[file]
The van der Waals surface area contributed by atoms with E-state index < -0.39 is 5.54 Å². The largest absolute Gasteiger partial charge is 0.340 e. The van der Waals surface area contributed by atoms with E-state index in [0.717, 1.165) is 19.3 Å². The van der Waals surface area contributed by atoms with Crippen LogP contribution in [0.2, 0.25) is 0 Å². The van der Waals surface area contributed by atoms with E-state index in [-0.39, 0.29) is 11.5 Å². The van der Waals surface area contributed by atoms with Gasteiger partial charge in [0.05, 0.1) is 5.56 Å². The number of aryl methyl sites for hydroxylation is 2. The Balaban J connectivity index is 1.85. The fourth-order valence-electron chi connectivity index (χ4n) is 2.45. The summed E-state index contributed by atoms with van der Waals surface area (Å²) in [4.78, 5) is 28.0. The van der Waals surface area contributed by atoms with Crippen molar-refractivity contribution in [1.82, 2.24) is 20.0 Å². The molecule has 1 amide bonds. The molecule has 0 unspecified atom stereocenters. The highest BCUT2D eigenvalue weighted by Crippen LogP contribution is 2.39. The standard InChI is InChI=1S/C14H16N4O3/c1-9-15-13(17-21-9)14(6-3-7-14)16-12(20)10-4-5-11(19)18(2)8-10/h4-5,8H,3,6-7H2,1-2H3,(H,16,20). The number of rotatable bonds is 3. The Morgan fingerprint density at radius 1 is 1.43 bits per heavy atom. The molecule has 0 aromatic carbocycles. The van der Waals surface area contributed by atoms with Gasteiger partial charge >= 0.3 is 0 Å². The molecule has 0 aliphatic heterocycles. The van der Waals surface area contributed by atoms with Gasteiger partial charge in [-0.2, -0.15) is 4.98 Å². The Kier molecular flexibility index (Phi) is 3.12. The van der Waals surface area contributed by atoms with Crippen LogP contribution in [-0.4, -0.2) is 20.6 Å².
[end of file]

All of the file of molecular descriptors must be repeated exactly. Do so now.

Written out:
The van der Waals surface area contributed by atoms with E-state index < -0.39 is 5.54 Å². The largest absolute Gasteiger partial charge is 0.340 e. The van der Waals surface area contributed by atoms with E-state index in [0.717, 1.165) is 19.3 Å². The van der Waals surface area contributed by atoms with Crippen LogP contribution in [0.2, 0.25) is 0 Å². The van der Waals surface area contributed by atoms with E-state index in [-0.39, 0.29) is 11.5 Å². The van der Waals surface area contributed by atoms with Gasteiger partial charge in [0.05, 0.1) is 5.56 Å². The number of aryl methyl sites for hydroxylation is 2. The Balaban J connectivity index is 1.85. The fourth-order valence-electron chi connectivity index (χ4n) is 2.45. The summed E-state index contributed by atoms with van der Waals surface area (Å²) in [4.78, 5) is 28.0. The van der Waals surface area contributed by atoms with Crippen molar-refractivity contribution in [1.82, 2.24) is 20.0 Å². The molecule has 1 amide bonds. The molecule has 0 unspecified atom stereocenters. The highest BCUT2D eigenvalue weighted by Crippen LogP contribution is 2.39. The standard InChI is InChI=1S/C14H16N4O3/c1-9-15-13(17-21-9)14(6-3-7-14)16-12(20)10-4-5-11(19)18(2)8-10/h4-5,8H,3,6-7H2,1-2H3,(H,16,20). The number of rotatable bonds is 3. The Morgan fingerprint density at radius 1 is 1.43 bits per heavy atom. The molecule has 0 aromatic carbocycles. The van der Waals surface area contributed by atoms with Gasteiger partial charge >= 0.3 is 0 Å². The molecule has 0 aliphatic heterocycles. The van der Waals surface area contributed by atoms with Gasteiger partial charge in [-0.2, -0.15) is 4.98 Å². The Kier molecular flexibility index (Phi) is 3.12. The van der Waals surface area contributed by atoms with Crippen LogP contribution in [-0.4, -0.2) is 20.6 Å².